EPA is an expensive fallback
Q: Should EPA keep pressing ahead with new greenhouse gas rules, or should it accept Congress will shape the future of any mandatory limits on carbon dioxide?
It is important for the federal government of the U.S. to act to reduce greenhouse gas emissions. In a previous blog post, I said that the EPA route isn't going to be the best way to do it because it may well result in higher costs for the economy than is actually necessary to reduce emissions.
A comprehensive, economy-wide cap-and-trade system can deliver the required reductions at lowest overall cost to the economy. It does this by moving progressively through the abatement curve (of reduction opportunities) in an organized way, driven by the allowance trading aspect of the design. But an EPA driven approach will dive into the abatement curve at somewhat arbitrary points linked to certain technologies, leaving lower cost abatement opportunities on the table. This will ultimately cost the economy more than a cap-and-trade system.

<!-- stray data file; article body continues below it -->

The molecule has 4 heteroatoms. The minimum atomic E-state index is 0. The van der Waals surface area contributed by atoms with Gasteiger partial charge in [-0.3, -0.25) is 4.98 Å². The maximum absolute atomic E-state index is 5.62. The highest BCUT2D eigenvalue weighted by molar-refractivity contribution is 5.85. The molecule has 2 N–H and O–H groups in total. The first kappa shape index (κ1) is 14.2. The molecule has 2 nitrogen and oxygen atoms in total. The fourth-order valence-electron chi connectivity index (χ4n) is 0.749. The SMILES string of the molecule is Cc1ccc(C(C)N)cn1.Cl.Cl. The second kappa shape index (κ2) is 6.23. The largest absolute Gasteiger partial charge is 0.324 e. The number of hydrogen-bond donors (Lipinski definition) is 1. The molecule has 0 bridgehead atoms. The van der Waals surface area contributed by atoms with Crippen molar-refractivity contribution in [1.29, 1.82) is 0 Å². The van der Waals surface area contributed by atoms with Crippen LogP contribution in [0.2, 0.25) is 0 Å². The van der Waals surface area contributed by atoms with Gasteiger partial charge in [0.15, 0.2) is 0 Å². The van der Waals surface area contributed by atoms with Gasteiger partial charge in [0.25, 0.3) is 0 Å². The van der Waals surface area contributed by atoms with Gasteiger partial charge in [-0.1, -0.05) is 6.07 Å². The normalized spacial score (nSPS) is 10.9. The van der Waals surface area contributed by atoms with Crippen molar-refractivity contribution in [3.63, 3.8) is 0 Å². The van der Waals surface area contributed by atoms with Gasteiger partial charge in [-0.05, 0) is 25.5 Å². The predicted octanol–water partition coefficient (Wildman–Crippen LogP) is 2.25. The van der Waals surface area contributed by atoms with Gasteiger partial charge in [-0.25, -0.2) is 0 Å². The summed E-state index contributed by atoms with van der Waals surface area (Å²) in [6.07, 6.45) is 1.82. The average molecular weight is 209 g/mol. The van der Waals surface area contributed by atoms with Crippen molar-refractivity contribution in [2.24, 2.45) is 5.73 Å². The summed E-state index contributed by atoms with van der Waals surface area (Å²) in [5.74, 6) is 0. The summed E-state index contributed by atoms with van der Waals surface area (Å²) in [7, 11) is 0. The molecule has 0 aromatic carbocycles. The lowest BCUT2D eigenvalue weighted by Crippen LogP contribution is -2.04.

There is also the issue of investment certainty. Even if a cap-and-trade system is slow in starting, its very existence immediately creates a carbon price driven by a known reduction target. Almost certain legal challenge to an EPA driven solution could result in significant delay in implementation, giving rise to investment uncertainty for business.
We know that a market based solution delivered through legislation is the best approach, but equally doing nothing is not a credible option. So the EPA approach is a viable but more expensive fallback. Therefore, the onus is on Congress to implement an economy-wide market based approach to addressing climate change and as part of that comprehensive package of actions ensure that the EPA stands down from its current direction and focuses instead on implementation of the energy and climate legislation.